U.S. stocks closed little changed on Friday in the first trading session of 2015, finishing well off session highs as economic data short-circuited early gains.
In a sign of tepid economic conditions, construction spending unexpectedly fell 0.3 percent in November, while the pace of growth in the U.S. manufacturing sector slipped to a six-month low in December, according to the Institute for Supply Management.
“The data we got out today basically dampened early enthusiasm,” said Peter Cardillo, chief market economist at Rockwell Global Capital in New York. “It’s just a little bit of softness but I don’t think it changes the outlook for a stronger economy.”
Markets had opened higher in a broad rally, but indexes later lost ground. Volume was light in the wake of the New Year’s holiday, which often exacerbates market volatility.
About 5.29 billion shares traded on U.S. exchanges, well below the 6.87 billion average last month, according to BATS Global Markets.
Wall Street had ended the last day of 2014 on a down note, but notched solid gains for the year and fourth quarter.
A 12-day rally of nearly 6 percent through Dec. 29 had sent the S&P 500 to a record high, but the index has lost steam of late to notch its third straight decline. As market participants adjust positions in the new year, they will be questioning whether current levels are justified.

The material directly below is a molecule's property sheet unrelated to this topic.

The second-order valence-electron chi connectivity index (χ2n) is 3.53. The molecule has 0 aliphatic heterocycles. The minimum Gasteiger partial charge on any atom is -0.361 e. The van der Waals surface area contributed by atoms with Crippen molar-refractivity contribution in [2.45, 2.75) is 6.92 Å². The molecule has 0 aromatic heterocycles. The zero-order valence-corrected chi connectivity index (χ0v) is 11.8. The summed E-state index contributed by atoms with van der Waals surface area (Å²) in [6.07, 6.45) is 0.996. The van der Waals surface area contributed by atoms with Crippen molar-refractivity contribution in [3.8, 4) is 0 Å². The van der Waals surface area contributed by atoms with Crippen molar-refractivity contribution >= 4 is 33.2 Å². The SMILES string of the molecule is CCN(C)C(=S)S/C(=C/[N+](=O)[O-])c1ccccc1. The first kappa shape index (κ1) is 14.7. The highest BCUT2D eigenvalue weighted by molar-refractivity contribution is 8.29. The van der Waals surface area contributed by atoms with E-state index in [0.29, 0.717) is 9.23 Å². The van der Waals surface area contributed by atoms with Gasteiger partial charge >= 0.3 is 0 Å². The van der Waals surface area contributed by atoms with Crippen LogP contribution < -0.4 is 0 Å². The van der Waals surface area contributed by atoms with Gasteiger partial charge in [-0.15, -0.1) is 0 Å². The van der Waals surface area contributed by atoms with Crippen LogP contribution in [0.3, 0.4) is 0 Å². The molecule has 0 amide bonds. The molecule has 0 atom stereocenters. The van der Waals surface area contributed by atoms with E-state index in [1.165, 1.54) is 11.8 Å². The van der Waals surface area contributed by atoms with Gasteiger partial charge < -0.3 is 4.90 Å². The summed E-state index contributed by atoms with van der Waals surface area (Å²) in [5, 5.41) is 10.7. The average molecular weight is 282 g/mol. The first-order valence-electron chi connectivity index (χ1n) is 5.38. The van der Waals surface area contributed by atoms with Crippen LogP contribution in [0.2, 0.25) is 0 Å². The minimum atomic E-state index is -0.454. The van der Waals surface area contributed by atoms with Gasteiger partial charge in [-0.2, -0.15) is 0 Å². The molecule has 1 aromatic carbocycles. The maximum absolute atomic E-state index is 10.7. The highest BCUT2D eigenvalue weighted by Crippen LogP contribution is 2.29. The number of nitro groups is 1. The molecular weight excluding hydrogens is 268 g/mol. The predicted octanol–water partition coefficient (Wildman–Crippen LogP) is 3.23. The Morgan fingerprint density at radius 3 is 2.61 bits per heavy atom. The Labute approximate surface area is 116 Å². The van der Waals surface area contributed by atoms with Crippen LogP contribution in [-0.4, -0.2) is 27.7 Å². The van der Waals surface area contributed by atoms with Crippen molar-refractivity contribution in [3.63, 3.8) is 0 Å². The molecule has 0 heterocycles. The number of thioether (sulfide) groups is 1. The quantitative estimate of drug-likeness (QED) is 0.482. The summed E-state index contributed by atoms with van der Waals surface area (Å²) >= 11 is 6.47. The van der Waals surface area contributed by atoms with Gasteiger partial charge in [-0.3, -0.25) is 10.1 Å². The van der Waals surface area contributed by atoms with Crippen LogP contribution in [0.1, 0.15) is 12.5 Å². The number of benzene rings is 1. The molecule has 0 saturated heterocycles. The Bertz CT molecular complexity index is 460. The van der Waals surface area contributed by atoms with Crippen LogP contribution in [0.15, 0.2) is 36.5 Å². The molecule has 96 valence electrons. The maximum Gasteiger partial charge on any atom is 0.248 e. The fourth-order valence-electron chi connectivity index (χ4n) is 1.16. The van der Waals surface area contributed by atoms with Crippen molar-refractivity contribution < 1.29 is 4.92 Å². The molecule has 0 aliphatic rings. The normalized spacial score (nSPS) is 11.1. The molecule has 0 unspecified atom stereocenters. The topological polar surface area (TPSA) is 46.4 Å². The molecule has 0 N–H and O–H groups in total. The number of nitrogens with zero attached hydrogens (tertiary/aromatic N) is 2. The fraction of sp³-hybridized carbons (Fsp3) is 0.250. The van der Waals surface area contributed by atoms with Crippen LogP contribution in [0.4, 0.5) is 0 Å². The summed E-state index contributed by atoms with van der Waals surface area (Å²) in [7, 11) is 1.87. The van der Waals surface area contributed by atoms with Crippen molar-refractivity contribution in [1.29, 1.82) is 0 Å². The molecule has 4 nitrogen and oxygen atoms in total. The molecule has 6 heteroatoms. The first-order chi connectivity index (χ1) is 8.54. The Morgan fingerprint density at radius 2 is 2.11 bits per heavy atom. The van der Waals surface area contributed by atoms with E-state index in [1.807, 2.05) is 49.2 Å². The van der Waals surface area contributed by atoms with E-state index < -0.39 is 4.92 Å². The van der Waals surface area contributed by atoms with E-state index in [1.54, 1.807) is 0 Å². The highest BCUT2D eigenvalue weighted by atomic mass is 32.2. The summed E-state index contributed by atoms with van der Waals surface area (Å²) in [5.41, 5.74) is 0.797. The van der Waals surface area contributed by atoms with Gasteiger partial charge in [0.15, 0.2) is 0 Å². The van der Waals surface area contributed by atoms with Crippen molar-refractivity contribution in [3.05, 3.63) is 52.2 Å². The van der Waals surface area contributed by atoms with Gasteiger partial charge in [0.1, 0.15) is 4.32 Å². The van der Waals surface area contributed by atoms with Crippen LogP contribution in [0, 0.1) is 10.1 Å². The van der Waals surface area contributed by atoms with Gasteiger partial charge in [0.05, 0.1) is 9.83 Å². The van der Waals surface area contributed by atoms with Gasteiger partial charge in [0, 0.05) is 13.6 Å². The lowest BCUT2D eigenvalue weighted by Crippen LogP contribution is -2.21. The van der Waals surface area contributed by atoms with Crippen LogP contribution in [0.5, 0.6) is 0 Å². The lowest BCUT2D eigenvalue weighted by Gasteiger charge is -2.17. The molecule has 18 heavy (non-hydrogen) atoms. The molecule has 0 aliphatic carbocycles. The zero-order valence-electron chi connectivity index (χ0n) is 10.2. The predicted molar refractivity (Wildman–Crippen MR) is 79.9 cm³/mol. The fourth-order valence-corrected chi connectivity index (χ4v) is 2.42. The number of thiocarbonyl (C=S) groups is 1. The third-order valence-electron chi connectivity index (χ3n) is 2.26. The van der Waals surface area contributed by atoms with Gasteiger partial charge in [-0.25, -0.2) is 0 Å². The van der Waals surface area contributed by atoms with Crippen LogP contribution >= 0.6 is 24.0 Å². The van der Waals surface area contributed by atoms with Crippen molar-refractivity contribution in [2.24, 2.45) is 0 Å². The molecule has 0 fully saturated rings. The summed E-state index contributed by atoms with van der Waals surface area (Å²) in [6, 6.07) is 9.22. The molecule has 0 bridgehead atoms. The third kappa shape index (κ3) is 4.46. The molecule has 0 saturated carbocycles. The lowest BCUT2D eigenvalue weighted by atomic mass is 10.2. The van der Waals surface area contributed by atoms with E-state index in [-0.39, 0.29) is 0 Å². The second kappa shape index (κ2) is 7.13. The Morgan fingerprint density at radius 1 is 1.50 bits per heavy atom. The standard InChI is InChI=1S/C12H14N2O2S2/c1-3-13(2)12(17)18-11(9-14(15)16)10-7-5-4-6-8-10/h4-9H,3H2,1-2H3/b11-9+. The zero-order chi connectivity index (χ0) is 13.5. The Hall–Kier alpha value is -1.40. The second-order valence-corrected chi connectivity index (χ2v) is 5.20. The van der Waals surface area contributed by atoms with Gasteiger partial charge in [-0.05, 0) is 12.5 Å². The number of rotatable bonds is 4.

Energy shares gained 0.4 percent, alternating between gains and losses alongside choppy trading in crude oil. Exxon Mobil rose 0.4 percent to $92.83 and Kinder Morgan gained 1.2 percent to $42.81 to lead the sector higher.
U.S. crude settled down 58 cents at $52.69 for its 13th negative week out of the past 14, and is at levels not seen since 2009. Brent crude settled down 91 cents at $56.42 a barrel.
For the week, the Dow closed down 1.2 percent, the S&P off 1.5 percent and the Nasdaq off 1.7 percent.
General Motors shed 0.2 percent to $34.84 after the automaker announced three new vehicle recalls, the biggest involving the ignition-switch design of several SUV and pickup truck models.
The Dow Jones industrial average rose 9.92 points, or 0.06 percent, to 17,832.99, the S&P 500 lost 0.7 points, or 0.03 percent, to 2,058.2 and the Nasdaq Composite dropped 9.24 points, or 0.2 percent, to 4,726.81.
Advancing issues outnumbered declining ones on the NYSE 1,696 to 1,376, for a 1.23-to-1 ratio; on the Nasdaq, 1,555 issues fell and 1,185 advanced for a 1.31-to-1 ratio favoring decliners.
The S&P 500 posted 9 new 52-week highs and 6 new lows; the Nasdaq Composite recorded 60 new highs and 24 new lows.